A president joins the Class of 2019
Harris Pastides reflects on his final commencement as university president
By Chris Horn, firstname.lastname@example.org, 803-777-3687
During his 11 years as president of the University of South Carolina, Harris Pastides has participated in more than 100 commencement ceremonies across the university system, delivering remarks, career advice and wise counsel to more than 100,000 graduates.
This week, he and first lady Patricia Moore-Pastides make their final round of commencement events, with the president serving as the main speaker at each campus. It’s a bittersweet moment for Pastides, who — with retirement looming on July 31 — considers himself and his wife honorary members of the Class of 2019. We asked Pastides to share his thoughts on his final commencement as president, what he plans to share with students and his and Patricia’s plans for retirement.
What’s it been like to draft the last commencement remarks you’ll deliver as president of the university?
This commencement address has been one of the hardest things I’ve had to write in my presidency. I see this as my graduation as well. I went back and looked at all of my commencement addresses to date where I’ve talked about the history and impact of USC, civil discourse, the Carolinian Creed, the importance of teamwork and leadership and many other topics, from resilience and personal happiness to great people such as Roger Bannister, the Wright Brothers and Martin Luther King. But for my final commencement address, I’ve chosen the theme of moving on.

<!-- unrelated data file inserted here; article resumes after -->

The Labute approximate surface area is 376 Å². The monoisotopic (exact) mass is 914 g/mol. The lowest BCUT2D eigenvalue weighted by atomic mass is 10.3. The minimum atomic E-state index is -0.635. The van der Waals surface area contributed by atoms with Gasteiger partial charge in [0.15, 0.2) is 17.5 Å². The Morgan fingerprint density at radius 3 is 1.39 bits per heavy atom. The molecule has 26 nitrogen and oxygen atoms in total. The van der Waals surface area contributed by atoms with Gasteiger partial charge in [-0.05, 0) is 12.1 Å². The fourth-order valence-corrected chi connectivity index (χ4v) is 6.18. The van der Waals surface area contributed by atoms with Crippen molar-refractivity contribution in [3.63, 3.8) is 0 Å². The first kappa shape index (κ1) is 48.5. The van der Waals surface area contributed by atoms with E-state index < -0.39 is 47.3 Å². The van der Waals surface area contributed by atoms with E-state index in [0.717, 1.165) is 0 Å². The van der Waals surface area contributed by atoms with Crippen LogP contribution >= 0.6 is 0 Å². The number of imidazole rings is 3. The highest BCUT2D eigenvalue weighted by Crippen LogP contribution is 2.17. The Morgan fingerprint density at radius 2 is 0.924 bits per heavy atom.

That sounds appropriate — the new graduates are moving on and so are you.
I’m finding moving on difficult and complicated so I did some research on what psychologists have to say about it. Most of what you find has to do with moving on after a breakup or divorce, but there’s very little about moving on from something you love. So I looked at what songwriters and poets have said and came across lyrics that one country songwriter penned, something to the effect of, “You broke my heart so I tore up your picture.” Again, not appropriate to our situation, but I’m going to need a little comedy in what otherwise might be a very serious talk. In the end, I’ve come up with a metaphor for moving on from USC that I think is new and different. It’s not about closing one door and opening another, or turning a page, but I’m not going to share it until commencement — you’ll have to wait!
This commencement address has been one of the hardest things I’ve had to write in my presidency. I see this as my graduation as well.
President Harris Pastides
In retrospect, have the past 11 years gone by quickly?
Patricia always says the time flew by like the wink of an eye, but some of the days were the longest in our lives. It’s very true. When people ask us, “Why would you leave?” or “How can you leave?”, we tell them that we don’t feel anything other than thankful — and satisfied. Would it be nice to have a 12thyear and a 13thyear? Yes, but to leave now is like getting up from a good meal where you’re not stuffed but satisfied, and you’re looking forward to doing something new. So we’re still going to have a new chapter of our lives without feeling stuffed or tired.
What does that next chapter look like?
We’ll be doing a lot of travel over the next year, and then we’ll reconnect with the university. I feel like I’ve been juggling 13 balls every day, so in retirement I’m going to start dropping one at a time, but not all of them. The two most important are family and community service. We’ve decided not to sign up for anything right away on the latter, but Patricia has a deep commitment to things like literacy and healthy eating, and I am very interested in service to higher education and, of course, public health. I’ll be finding new ways to serve the university, perhaps working more individually with students and faculty who would like some advice or mentorship. I certainly would not do anything without the request of the board and the university’s new leader, but I’ll be around, I’ll have an office on campus.
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